Teachers often victims of violence

By Camilla Benbow

(Originally printed in The Tennessean on December 5, 2013)

On back-to-back days in October, two U.S. teachers were killed at the hands of students: Michael Landsberry, in Nevada, and Colleen Ritzer, in Massachusetts. Both taught math. The student charged with killing Ritzer had recently moved there from Clarksville.

The deaths of these teachers highlight a dimension of school violence that is too little discussed. Often, teachers are the victims of violence.

According to the National Center for Education Statistics, during the 2007-08 school year, 7 percent of teachers reported being threatened with injury by a student. Four percent of teachers reported having been physically attacked.

In Tennessee that year, the percentage of teachers who reported being threatened by a student was 7.7 percent, while 3.9 percent reported being physically attacked.

A 2011 survey by the American Psychological Association found that 80 percent of teachers reported having been victimized in some way during the previous year. Half had experienced theft or property damage.

My first thought on reading these statistics was that they couldn’t be right. But it is actually worse. Not only are teachers the frequent victims of students, many have been attacked or injured by parents. Yes, parents.

These sorts of actions, directed at professionals who are committed to helping children, are simply unacceptable. Such acts assault our values. One wonders what must have happened to transform teachers from people to respect into objects for abuse. It is no surprise that so many teachers leave the profession after just a few years, or that it is hard to attract the best and the brightest to teaching.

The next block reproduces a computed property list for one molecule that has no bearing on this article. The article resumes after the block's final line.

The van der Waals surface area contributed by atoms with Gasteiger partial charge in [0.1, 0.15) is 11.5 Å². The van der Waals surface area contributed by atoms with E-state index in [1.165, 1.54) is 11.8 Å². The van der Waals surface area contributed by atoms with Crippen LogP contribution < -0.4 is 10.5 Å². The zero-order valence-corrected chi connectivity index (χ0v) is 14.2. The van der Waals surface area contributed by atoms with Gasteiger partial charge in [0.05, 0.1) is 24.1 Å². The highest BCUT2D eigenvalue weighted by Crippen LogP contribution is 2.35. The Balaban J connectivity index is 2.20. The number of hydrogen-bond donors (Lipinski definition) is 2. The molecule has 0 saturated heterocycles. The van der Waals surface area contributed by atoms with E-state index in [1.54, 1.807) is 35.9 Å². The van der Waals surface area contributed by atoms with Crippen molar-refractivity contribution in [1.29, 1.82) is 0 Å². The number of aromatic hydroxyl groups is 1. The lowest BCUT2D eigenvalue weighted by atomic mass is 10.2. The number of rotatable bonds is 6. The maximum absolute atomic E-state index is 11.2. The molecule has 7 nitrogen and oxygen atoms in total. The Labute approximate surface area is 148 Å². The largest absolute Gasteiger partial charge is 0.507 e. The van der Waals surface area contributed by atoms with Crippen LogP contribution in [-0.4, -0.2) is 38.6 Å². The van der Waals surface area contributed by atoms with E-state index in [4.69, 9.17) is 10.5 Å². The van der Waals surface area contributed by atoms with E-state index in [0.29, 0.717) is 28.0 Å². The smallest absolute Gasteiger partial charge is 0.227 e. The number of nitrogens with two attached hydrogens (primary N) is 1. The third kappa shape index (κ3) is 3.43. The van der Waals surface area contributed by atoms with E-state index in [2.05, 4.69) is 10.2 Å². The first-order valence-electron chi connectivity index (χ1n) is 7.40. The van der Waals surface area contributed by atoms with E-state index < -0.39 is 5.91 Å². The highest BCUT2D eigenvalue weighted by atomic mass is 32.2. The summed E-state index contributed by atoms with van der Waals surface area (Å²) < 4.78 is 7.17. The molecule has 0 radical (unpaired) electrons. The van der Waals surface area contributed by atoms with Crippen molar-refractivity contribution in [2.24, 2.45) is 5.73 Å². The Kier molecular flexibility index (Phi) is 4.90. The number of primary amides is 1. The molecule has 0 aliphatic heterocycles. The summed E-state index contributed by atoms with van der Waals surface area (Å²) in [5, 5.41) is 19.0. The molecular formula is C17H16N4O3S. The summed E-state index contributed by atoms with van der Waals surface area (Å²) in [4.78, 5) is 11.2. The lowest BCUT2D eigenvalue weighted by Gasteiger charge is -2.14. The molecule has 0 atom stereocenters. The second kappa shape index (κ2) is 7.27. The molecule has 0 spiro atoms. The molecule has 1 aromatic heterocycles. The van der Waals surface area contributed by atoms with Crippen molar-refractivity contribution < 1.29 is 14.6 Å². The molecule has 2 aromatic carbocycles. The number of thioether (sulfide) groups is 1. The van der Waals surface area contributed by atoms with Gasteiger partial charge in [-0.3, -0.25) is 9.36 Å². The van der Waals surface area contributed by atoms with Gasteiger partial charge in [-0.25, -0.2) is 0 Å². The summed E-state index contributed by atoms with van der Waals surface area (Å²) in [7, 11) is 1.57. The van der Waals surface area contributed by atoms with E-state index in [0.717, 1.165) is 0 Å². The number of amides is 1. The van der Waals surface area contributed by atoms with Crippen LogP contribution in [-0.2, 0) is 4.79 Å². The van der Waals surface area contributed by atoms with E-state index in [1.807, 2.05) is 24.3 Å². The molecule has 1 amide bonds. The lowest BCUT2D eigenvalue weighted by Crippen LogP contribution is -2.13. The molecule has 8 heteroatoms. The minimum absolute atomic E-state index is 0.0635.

So, what can we do to restore respect and safety to the profession?

In “Understanding and Preventing Violence Directed Against Teachers,” Dorothy Espelage of the University of Illinois at Urbana-Champaign and her co-authors on a national APA task force take pains to point out the complex nature of the problem, which involves communities, schools, teachers, students, parents and even those who prepare teachers.

With so many groups implicated, their recommendations are also complex. At the risk of oversimplifying: Programs that train teachers need to ensure that future teachers know the techniques of classroom management and positive behavioral support to keep all their students engaged and on track. Aggressive behaviors have to be nipped in the bud before they escalate into physical violence.

School leaders need to support teachers as well as students by creating safe environments within their schools. This means promoting a shared understanding of appropriate behavior and enforcing discipline consistently when it is needed.

Students need opportunities to make choices, and they need to know that with those choices comes responsibility for their consequences.

Civic leaders and youth organizations need to offer healthy activities in safe locations outside of school to keep kids engaged and instill pride in their communities.

Parents and relatives should watch for situations that might trigger children to act out. They should communicate their concerns to teachers and school officials so that families and schools can work together to meet children’s needs and encourage positive behavior.

We still have much to learn about violence aimed at teachers and what we can do to prevent it. But first, we need to stop pretending it isn’t a problem.

Camilla P. Benbow is Patricia and Rodes Hart Dean of Education and Human Development at Vanderbilt University’s Peabody College. Her column on education appears every other Thursday in The Tennessean Local section.

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